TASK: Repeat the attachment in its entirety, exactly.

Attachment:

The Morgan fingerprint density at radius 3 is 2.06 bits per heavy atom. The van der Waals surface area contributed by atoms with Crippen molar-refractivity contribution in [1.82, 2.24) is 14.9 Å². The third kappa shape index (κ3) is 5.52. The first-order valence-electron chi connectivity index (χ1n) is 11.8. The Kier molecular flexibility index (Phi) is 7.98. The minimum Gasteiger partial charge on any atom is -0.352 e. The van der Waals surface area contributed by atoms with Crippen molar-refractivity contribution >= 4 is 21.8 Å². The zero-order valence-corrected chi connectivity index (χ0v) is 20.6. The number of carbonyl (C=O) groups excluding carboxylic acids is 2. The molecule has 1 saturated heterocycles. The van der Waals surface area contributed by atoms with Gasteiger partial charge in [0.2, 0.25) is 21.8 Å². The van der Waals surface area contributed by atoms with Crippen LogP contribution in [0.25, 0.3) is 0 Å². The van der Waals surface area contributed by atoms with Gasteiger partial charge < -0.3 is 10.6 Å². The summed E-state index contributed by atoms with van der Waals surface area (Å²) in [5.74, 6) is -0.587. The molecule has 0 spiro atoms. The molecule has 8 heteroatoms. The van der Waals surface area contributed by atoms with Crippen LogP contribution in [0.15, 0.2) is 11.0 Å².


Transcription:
The Morgan fingerprint density at radius 3 is 2.06 bits per heavy atom. The van der Waals surface area contributed by atoms with Crippen molar-refractivity contribution in [1.82, 2.24) is 14.9 Å². The third kappa shape index (κ3) is 5.52. The first-order valence-electron chi connectivity index (χ1n) is 11.8. The Kier molecular flexibility index (Phi) is 7.98. The minimum Gasteiger partial charge on any atom is -0.352 e. The van der Waals surface area contributed by atoms with Crippen molar-refractivity contribution >= 4 is 21.8 Å². The zero-order valence-corrected chi connectivity index (χ0v) is 20.6. The number of carbonyl (C=O) groups excluding carboxylic acids is 2. The molecule has 1 saturated heterocycles. The van der Waals surface area contributed by atoms with Gasteiger partial charge in [0.2, 0.25) is 21.8 Å². The van der Waals surface area contributed by atoms with Crippen LogP contribution in [0.25, 0.3) is 0 Å². The van der Waals surface area contributed by atoms with Gasteiger partial charge < -0.3 is 10.6 Å². The summed E-state index contributed by atoms with van der Waals surface area (Å²) in [5.74, 6) is -0.587. The molecule has 0 spiro atoms. The molecule has 8 heteroatoms. The van der Waals surface area contributed by atoms with Crippen LogP contribution in [0.15, 0.2) is 11.0 Å².